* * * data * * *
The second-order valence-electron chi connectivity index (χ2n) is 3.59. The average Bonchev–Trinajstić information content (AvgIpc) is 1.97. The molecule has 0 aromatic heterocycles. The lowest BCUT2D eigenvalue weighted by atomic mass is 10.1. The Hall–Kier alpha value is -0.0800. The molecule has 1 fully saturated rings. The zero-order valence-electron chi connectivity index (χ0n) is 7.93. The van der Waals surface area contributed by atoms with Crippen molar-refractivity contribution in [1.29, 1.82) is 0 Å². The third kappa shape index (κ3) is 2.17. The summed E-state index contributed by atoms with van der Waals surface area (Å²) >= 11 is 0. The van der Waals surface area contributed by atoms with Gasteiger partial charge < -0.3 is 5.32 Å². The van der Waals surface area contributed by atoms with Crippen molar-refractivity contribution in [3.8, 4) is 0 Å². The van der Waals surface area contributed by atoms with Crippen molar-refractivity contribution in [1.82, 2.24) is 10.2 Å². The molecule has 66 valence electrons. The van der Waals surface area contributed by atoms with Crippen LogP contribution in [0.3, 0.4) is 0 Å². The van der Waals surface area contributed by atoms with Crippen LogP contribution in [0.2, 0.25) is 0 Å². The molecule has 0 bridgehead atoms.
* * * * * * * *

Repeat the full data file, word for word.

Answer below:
The second-order valence-electron chi connectivity index (χ2n) is 3.59. The average Bonchev–Trinajstić information content (AvgIpc) is 1.97. The molecule has 0 aromatic heterocycles. The lowest BCUT2D eigenvalue weighted by atomic mass is 10.1. The Hall–Kier alpha value is -0.0800. The molecule has 1 fully saturated rings. The zero-order valence-electron chi connectivity index (χ0n) is 7.93. The van der Waals surface area contributed by atoms with Crippen molar-refractivity contribution in [1.29, 1.82) is 0 Å². The third kappa shape index (κ3) is 2.17. The summed E-state index contributed by atoms with van der Waals surface area (Å²) >= 11 is 0. The van der Waals surface area contributed by atoms with Gasteiger partial charge < -0.3 is 5.32 Å². The van der Waals surface area contributed by atoms with Crippen molar-refractivity contribution in [3.8, 4) is 0 Å². The van der Waals surface area contributed by atoms with Crippen molar-refractivity contribution in [1.82, 2.24) is 10.2 Å². The molecule has 66 valence electrons. The van der Waals surface area contributed by atoms with Crippen LogP contribution in [0.3, 0.4) is 0 Å². The van der Waals surface area contributed by atoms with Crippen LogP contribution in [0.2, 0.25) is 0 Å². The molecule has 0 bridgehead atoms.